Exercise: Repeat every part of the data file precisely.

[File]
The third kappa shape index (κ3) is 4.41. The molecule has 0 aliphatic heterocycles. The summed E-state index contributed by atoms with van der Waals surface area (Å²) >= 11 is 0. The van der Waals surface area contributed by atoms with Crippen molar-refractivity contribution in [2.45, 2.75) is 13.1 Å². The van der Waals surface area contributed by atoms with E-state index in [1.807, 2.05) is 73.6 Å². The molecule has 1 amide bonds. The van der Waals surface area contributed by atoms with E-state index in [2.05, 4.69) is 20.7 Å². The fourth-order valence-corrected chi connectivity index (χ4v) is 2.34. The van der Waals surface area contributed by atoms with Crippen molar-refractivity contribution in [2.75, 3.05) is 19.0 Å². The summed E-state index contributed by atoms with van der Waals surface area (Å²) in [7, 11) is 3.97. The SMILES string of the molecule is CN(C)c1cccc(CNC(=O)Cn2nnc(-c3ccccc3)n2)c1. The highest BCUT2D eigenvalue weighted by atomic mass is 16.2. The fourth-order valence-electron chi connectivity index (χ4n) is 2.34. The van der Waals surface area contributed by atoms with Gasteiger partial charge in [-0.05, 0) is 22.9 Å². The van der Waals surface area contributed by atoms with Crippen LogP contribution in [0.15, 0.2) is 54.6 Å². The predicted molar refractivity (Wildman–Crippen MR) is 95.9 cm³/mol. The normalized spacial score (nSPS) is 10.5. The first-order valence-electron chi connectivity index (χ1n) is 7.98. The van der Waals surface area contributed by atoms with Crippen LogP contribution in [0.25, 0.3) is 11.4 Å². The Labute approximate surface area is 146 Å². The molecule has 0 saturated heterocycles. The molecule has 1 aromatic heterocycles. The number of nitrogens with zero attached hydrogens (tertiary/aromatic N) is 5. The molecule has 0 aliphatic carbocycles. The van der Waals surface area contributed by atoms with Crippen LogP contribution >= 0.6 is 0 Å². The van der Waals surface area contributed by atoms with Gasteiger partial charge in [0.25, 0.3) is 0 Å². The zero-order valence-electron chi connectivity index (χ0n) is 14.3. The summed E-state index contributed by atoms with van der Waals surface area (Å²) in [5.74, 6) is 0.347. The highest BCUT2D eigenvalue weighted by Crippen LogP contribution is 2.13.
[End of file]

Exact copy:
The third kappa shape index (κ3) is 4.41. The molecule has 0 aliphatic heterocycles. The summed E-state index contributed by atoms with van der Waals surface area (Å²) >= 11 is 0. The van der Waals surface area contributed by atoms with Crippen molar-refractivity contribution in [2.45, 2.75) is 13.1 Å². The van der Waals surface area contributed by atoms with E-state index in [1.807, 2.05) is 73.6 Å². The molecule has 1 amide bonds. The van der Waals surface area contributed by atoms with E-state index in [2.05, 4.69) is 20.7 Å². The fourth-order valence-corrected chi connectivity index (χ4v) is 2.34. The van der Waals surface area contributed by atoms with Crippen molar-refractivity contribution in [2.75, 3.05) is 19.0 Å². The summed E-state index contributed by atoms with van der Waals surface area (Å²) in [7, 11) is 3.97. The SMILES string of the molecule is CN(C)c1cccc(CNC(=O)Cn2nnc(-c3ccccc3)n2)c1. The highest BCUT2D eigenvalue weighted by atomic mass is 16.2. The fourth-order valence-electron chi connectivity index (χ4n) is 2.34. The van der Waals surface area contributed by atoms with Gasteiger partial charge in [-0.05, 0) is 22.9 Å². The van der Waals surface area contributed by atoms with Crippen LogP contribution in [0.15, 0.2) is 54.6 Å². The predicted molar refractivity (Wildman–Crippen MR) is 95.9 cm³/mol. The normalized spacial score (nSPS) is 10.5. The first-order valence-electron chi connectivity index (χ1n) is 7.98. The van der Waals surface area contributed by atoms with Crippen LogP contribution in [0.25, 0.3) is 11.4 Å². The Labute approximate surface area is 146 Å². The molecule has 0 saturated heterocycles. The molecule has 1 aromatic heterocycles. The number of nitrogens with zero attached hydrogens (tertiary/aromatic N) is 5. The molecule has 0 aliphatic carbocycles. The van der Waals surface area contributed by atoms with Crippen LogP contribution >= 0.6 is 0 Å². The van der Waals surface area contributed by atoms with Gasteiger partial charge in [0.25, 0.3) is 0 Å². The zero-order valence-electron chi connectivity index (χ0n) is 14.3. The summed E-state index contributed by atoms with van der Waals surface area (Å²) in [5.74, 6) is 0.347. The highest BCUT2D eigenvalue weighted by Crippen LogP contribution is 2.13.